Depression and HIV risk behavior among Seattle-area injection drug users and young men who have sex with men

AIDS Educ Prev. 2003 Feb;15(1):81-92. doi: 10.1521/aeap.15.1.81.23842.

Abstract

Psychological depression has been identified as a condition that may influence HIV risk behavior among injection drug users (IDUs) and men who have sex with men (MSM). In two Seattle studies, 1,228 IDUs and 429 young MSM completed the Center for Epidemiologic Studies Depression Scale (CES-D); the relationship between depression and injection and sexual risk behavior was assessed using logistic regression analysis. Forty-seven percent of IDUs had CES-D scores > or = 23; a high score was significantly related to injection with a syringe used by another IDU (adjusted odds ratio 1.4) but not other injection risk behavior. Among MSM, CES-D scores > or = 16 were related to reporting 3 or more sex partners in the last 6 months but not to other sexual risk behavior. This analysis suggests that psychological depression may influence certain HIV risk behavior in young MSM and IDUs, and that interventions addressing depression may be indicated.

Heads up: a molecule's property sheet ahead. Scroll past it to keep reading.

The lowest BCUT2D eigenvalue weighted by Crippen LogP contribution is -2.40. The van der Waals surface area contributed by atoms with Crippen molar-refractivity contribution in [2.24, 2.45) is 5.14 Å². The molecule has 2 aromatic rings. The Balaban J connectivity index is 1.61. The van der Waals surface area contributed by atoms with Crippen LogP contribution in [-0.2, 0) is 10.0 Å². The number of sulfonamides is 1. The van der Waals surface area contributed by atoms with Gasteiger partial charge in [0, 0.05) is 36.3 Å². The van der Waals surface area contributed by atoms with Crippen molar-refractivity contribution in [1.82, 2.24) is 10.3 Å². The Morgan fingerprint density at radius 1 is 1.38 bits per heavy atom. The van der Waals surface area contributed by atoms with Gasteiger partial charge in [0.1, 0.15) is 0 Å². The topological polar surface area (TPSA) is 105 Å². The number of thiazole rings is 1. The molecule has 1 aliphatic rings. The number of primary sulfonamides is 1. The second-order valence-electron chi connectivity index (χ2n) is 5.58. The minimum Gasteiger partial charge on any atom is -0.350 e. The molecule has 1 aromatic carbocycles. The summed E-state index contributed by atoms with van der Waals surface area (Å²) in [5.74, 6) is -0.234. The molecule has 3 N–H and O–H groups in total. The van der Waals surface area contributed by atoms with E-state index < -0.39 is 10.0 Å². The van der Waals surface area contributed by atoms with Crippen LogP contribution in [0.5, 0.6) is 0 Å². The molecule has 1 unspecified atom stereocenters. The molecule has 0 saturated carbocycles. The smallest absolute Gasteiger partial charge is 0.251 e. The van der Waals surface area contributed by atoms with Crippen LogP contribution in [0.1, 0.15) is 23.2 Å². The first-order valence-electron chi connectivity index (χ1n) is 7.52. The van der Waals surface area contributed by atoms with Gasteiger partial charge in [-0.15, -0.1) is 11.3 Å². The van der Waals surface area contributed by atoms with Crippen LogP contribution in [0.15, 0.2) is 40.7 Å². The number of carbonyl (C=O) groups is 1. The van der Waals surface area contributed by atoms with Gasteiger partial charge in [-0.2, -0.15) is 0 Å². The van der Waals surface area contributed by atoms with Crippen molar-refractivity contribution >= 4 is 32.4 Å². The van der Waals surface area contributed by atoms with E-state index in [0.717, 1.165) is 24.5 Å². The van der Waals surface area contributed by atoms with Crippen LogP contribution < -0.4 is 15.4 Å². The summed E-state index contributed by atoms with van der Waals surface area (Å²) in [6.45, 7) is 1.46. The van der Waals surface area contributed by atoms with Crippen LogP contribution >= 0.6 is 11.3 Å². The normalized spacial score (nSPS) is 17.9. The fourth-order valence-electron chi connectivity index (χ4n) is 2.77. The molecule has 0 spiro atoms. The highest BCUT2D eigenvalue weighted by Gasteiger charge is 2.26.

Publication types

  • Comparative Study
  • Research Support, U.S. Gov't, P.H.S.

MeSH terms

  • Adult
  • Comorbidity
  • Cross-Sectional Studies
  • Depression / epidemiology*
  • Female
  • HIV Infections / epidemiology*
  • HIV Infections / prevention & control*
  • Homosexuality, Male / statistics & numerical data*
  • Humans
  • Male
  • Multivariate Analysis
  • Prevalence
  • Reference Values
  • Regression Analysis
  • Risk-Taking*
  • Safe Sex / statistics & numerical data
  • Socioeconomic Factors
  • Substance Abuse, Intravenous / epidemiology*
  • Washington / epidemiology